About

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    Image by Michael Knox

The Story

Edwin Waller’s original design of Austin consisted of a grid with a central square (Capitol Square) and four smaller, secondary “public squares.” In 1888, the squares were named Brush, Hamilton (now First Baptist Church), Bell (now Wooldridge), and Hemphill (now Republic).


Austin’s leaders saw little value in parks and public spaces, initially. Although the original city plan set aside public land, the city quickly found other ways to use these spaces for storage, garbage dumps, or other city services. Between 1950 and the early 1970s, Republic Square functioned as a parking lot.


Returning Republic Square to its original purpose began in 1976 as part of the U.S. Bicentennial celebration. Austin chose the current name, Republic Square, in tribute to the Republic of Texas.


Through a unique public-private partnership, the Downtown Austin Alliance, Austin Parks Foundation, and the City of Austin Parks and Recreation Department have partnered to renovate the park and elevate its status once again as an important gathering place in the heart of downtown Austin.

The History

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Bird’s Eye View of the City of Austin, Travis County, Texas
Madison, WI: J.J. Stoner, 1873 Map #L-20 Courtesy of Austin History Center, Austin Public Library

Austin's Birthplace

Austin's Birthplace

Edwin Waller’s original design of Austin consisted of a grid with a central square (Capitol Square) and four smaller, secondary “public squares.” The first 306 lots of the city of Austin were sold at auction in 1839 under the Auction Oaks. In 1888, the squares were named Brush, Hamilton (now Republic), Bell (now Wooldridge), and Hemphill (no longer a public square).

1976: The Bicentennial

1976: The Bicentennial

After decades as a parking lot, Republic Square returned to its original purpose in 1976 as part of the U.S. Bicentennial celebration. The current name, Republic Square, was chosen then as a tribute to the Republic of Texas.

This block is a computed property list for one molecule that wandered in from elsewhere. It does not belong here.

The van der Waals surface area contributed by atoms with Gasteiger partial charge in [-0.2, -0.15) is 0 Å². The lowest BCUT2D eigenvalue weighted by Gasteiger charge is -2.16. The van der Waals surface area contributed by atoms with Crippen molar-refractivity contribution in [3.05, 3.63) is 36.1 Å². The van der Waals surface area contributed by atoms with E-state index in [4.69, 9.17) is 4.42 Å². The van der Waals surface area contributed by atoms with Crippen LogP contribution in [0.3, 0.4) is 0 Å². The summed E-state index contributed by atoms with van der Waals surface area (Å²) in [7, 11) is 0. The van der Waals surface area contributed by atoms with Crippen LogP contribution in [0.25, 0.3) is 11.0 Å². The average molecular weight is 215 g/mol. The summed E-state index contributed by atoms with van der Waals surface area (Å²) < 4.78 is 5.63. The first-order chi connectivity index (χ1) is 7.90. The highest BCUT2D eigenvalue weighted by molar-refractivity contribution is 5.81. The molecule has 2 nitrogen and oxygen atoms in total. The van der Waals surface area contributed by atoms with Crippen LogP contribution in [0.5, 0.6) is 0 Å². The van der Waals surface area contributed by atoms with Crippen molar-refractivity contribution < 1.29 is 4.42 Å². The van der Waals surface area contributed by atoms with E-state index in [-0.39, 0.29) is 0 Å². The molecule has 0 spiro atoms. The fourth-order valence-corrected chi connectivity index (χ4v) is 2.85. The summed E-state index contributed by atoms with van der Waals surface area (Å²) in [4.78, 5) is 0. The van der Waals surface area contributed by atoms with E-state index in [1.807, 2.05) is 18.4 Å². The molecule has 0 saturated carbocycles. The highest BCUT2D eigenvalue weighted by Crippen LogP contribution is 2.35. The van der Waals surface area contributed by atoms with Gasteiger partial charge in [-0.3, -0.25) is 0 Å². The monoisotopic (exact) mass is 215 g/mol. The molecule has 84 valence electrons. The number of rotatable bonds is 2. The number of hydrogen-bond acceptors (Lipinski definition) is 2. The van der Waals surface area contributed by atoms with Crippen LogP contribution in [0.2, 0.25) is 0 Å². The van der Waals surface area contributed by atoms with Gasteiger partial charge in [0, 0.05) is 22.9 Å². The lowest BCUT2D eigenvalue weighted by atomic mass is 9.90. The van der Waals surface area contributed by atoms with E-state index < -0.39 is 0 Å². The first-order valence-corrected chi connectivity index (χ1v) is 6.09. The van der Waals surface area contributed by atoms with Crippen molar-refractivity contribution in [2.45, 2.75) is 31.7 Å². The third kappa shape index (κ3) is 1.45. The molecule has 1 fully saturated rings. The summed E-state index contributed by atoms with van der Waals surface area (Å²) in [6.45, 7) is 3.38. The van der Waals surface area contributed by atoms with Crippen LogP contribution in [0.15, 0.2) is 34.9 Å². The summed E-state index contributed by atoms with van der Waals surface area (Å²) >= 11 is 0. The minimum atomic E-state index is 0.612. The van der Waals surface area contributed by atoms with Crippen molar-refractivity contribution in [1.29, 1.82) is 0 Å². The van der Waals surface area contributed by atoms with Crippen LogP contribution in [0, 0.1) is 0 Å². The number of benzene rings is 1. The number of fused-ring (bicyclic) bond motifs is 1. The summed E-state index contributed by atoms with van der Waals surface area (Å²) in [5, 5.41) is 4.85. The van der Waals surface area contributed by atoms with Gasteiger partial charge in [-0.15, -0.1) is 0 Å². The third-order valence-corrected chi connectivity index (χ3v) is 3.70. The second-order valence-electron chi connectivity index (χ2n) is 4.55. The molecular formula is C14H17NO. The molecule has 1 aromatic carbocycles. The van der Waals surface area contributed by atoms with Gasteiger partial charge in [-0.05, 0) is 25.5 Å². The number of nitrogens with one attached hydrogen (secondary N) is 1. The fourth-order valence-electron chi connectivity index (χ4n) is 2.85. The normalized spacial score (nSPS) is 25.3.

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Image by Unknown

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Douglass, Neal. [Walker's Austex Chili Company], photograph, 1948; (accessed March 22, 2017), University of North Texas Libraries, The Portal to Texas History, texashistory.unt.edu; crediting Austin History Center, Austin Public Library.

Roots of TexMex Cuisine

Roots of TexMex Cuisine

The soul of Republic Square is food, and that food is TexMex. In early years, vendors would sell tamales and candies in the square. Walker’s Austex Chile Company, located near the square, employed many people from the local neighborhoods. The food tradition continues today with the Sustainable Food Center’s Downtown Farmers’ Market, held each Saturday morning at the square.

Guadalupe Park

Guadalupe Park

By 1905, the neighborhood around Republic Square largely identified with Austin’s Mexican population. Three churches were established near the square, including Our Lady of Guadalupe Catholic Church. Locals at that time would call it “Guadalupe Park.” The square often hosted concerts and dances, church fundraisers, and the annual celebration of Mexico’s independence, Diez y Seis de Septiembre.
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Image # AR.2009.047(012). Jesse Herrera Photography Collection